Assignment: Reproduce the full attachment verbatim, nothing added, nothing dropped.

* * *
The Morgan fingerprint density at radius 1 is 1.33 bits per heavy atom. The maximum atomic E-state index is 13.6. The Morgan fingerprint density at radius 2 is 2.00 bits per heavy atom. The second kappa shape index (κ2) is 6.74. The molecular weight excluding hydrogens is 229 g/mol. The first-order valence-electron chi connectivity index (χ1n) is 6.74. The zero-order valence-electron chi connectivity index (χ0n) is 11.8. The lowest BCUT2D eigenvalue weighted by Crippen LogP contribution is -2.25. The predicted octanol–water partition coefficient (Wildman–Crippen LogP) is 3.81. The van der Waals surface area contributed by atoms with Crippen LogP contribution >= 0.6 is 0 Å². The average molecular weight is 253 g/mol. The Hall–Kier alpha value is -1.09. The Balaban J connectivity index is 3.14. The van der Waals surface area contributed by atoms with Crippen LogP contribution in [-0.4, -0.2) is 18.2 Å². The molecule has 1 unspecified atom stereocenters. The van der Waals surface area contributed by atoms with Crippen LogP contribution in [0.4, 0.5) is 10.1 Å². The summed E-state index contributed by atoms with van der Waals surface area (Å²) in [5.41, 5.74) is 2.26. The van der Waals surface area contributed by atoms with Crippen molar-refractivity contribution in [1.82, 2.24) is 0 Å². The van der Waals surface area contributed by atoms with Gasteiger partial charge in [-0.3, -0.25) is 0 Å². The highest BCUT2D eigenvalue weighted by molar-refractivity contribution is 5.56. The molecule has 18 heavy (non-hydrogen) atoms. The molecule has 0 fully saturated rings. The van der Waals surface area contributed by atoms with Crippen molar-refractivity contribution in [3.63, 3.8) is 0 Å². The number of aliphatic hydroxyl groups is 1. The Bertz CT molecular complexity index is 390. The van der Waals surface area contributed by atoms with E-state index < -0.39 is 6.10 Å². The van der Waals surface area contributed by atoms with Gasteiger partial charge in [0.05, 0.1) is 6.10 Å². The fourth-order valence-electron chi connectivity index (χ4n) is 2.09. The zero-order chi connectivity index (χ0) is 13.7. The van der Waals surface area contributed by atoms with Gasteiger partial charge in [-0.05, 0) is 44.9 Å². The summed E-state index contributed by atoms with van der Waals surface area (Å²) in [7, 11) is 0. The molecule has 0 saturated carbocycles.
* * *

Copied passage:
The Morgan fingerprint density at radius 1 is 1.33 bits per heavy atom. The maximum atomic E-state index is 13.6. The Morgan fingerprint density at radius 2 is 2.00 bits per heavy atom. The second kappa shape index (κ2) is 6.74. The molecular weight excluding hydrogens is 229 g/mol. The first-order valence-electron chi connectivity index (χ1n) is 6.74. The zero-order valence-electron chi connectivity index (χ0n) is 11.8. The lowest BCUT2D eigenvalue weighted by Crippen LogP contribution is -2.25. The predicted octanol–water partition coefficient (Wildman–Crippen LogP) is 3.81. The van der Waals surface area contributed by atoms with Crippen LogP contribution >= 0.6 is 0 Å². The average molecular weight is 253 g/mol. The Hall–Kier alpha value is -1.09. The Balaban J connectivity index is 3.14. The van der Waals surface area contributed by atoms with Crippen LogP contribution in [-0.4, -0.2) is 18.2 Å². The molecule has 1 unspecified atom stereocenters. The van der Waals surface area contributed by atoms with Crippen LogP contribution in [0.4, 0.5) is 10.1 Å². The summed E-state index contributed by atoms with van der Waals surface area (Å²) in [5.41, 5.74) is 2.26. The van der Waals surface area contributed by atoms with Crippen molar-refractivity contribution in [1.82, 2.24) is 0 Å². The van der Waals surface area contributed by atoms with Gasteiger partial charge in [-0.3, -0.25) is 0 Å². The highest BCUT2D eigenvalue weighted by molar-refractivity contribution is 5.56. The molecule has 18 heavy (non-hydrogen) atoms. The molecule has 0 fully saturated rings. The van der Waals surface area contributed by atoms with Crippen molar-refractivity contribution in [3.63, 3.8) is 0 Å². The number of aliphatic hydroxyl groups is 1. The Bertz CT molecular complexity index is 390. The van der Waals surface area contributed by atoms with E-state index < -0.39 is 6.10 Å². The van der Waals surface area contributed by atoms with Gasteiger partial charge in [0.05, 0.1) is 6.10 Å². The fourth-order valence-electron chi connectivity index (χ4n) is 2.09. The zero-order chi connectivity index (χ0) is 13.7. The van der Waals surface area contributed by atoms with Gasteiger partial charge in [-0.05, 0) is 44.9 Å². The summed E-state index contributed by atoms with van der Waals surface area (Å²) in [7, 11) is 0. The molecule has 0 saturated carbocycles.